## Solution

From the looks of it, this seems like a simple enough problem to solve in linear time and space. We can simply take the product of all the elements in the given array and then, for each of the elements of the array, we can simply find product of array except self value by dividing the product by .

Doing this for each of the elements would solve the problem. However, there's a note in the problem which says that we are not allowed to use division operation. That makes solving this problem a bit harder.

#### Approach 1: Left and Right product lists

It's much easier to build an intuition for solving this problem without division once you visualize how the different products except self look like for each of the elements. So, let's take a look at an example array and the different products. Looking at the figure about we can figure another way of computing those different product values.

Instead of dividing the product of all the numbers in the array by the number at a given index to get the corresponding product, we can make use of the product of all the numbers to the left and all the numbers to the right of the index. Multiplying these two individual products would give us the desired result as well.

For every given index, , we will make use of the product of all the numbers to the left of it and multiply it by the product of all the numbers to the right. This will give us the product of all the numbers except the one at the given index . Let's look at a formal algorithm describing this idea more concretely.

Algorithm

1. Initialize two empty arrays, L and R where for a given index i, L[i] would contain the product of all the numbers to the left of i and R[i] would contain the product of all the numbers to the right of i.
2. We would need two different loops to fill in values for the two arrays. For the array L, would be 1 since there are no elements to the left of the first element. For the rest of the elements, we simply use . Remember that L[i] represents product of all the elements to the left of element at index i.
3. For the other array, we do the same thing but in reverse i.e. we start with the initial value of 1 in where is the number of elements in the array, and keep updating R[i] in reverse. Essentially, . Remember that R[i] represents product of all the elements to the right of element at index i.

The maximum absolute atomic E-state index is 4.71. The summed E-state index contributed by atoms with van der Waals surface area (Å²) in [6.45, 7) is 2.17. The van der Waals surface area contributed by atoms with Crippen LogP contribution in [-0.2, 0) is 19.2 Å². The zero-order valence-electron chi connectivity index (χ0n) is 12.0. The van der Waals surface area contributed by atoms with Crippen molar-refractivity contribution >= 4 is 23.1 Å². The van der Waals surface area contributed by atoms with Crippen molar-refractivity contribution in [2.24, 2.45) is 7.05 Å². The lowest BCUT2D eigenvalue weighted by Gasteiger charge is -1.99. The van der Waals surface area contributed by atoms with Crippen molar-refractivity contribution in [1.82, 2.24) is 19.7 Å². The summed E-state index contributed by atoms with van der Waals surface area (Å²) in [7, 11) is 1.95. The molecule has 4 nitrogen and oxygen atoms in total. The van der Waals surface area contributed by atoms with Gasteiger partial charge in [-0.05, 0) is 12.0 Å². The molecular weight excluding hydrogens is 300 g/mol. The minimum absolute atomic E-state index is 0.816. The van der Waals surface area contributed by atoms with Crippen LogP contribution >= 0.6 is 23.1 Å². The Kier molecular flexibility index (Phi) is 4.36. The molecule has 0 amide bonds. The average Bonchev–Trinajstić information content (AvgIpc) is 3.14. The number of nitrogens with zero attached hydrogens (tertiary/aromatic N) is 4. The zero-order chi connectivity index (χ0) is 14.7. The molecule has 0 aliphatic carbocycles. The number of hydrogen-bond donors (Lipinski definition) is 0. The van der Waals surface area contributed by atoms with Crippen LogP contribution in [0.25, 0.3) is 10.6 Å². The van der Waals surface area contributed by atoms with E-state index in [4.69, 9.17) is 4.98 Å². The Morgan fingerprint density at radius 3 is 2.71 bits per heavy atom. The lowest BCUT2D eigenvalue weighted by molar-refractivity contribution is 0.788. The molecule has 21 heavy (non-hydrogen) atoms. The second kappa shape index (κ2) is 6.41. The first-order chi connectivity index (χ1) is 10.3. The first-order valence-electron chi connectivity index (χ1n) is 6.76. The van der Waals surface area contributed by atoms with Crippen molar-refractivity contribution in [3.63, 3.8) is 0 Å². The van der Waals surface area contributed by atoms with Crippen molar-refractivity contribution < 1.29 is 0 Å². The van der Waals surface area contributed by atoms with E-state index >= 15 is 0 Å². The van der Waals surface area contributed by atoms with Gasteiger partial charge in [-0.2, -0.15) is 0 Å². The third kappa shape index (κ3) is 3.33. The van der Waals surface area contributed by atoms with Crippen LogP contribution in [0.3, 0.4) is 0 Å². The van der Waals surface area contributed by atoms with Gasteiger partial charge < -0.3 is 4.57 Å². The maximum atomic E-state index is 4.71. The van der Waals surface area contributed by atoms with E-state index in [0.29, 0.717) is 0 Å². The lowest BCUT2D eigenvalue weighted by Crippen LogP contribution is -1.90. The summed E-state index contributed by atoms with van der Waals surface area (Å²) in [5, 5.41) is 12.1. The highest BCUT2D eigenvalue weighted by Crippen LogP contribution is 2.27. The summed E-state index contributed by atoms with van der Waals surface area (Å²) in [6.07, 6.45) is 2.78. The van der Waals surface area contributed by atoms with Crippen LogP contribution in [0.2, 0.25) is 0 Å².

4. Once we have the two arrays set up properly, we simply iterate over the input array one element at a time, and for each element at index i, we find the product except self as .

Let's go over a simple run of the algorithm that clearly depicts the construction of the two intermediate arrays and finally the answer array.

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For the given array , the L and R arrays would finally be: Complexity analysis

• Time complexity : where represents the number of elements in the input array. We use one iteration to construct the array , one to construct the array and one last to construct the array using and .
• Space complexity : used up by the two intermediate arrays that we constructed to keep track of product of elements to the left and right.

#### Approach 2: O(1) space approach

Although the above solution is good enough to solve the problem since we are not using division anymore, there's a follow-up component as well which asks us to solve this using constant space. Understandably so, the output array does not count towards the space complexity. This approach is essentially an extension of the approach above. Basically, we will be using the output array as one of L or R and we will be constructing the other one on the fly. Let's look at the algorithm based on this idea.

Algorithm

1. Initialize the empty answer array where for a given index i, answer[i] would contain the product of all the numbers to the left of i.
2. We construct the answer array the same way we constructed the L array in the previous approach. These two algorithms are exactly the same except that we are trying to save up on space.
3. The only change in this approach is that we don't explicitly build the R array from before. Instead, we simply use a variable to keep track of the running product of elements to the right and we keep updating the answer array by doing . For a given index i, answer[i] contains the product of all the elements to the left and R would contain product of all the elements to the right. We then update R as

Complexity analysis

• Time complexity : where represents the number of elements in the input array. We use one iteration to construct the array , one to update the array .
• Space complexity : since don't use any additional array for our computations. The problem statement mentions that using the array doesn't add to the space complexity.

Analysis written by: @sachinmalhotra1993.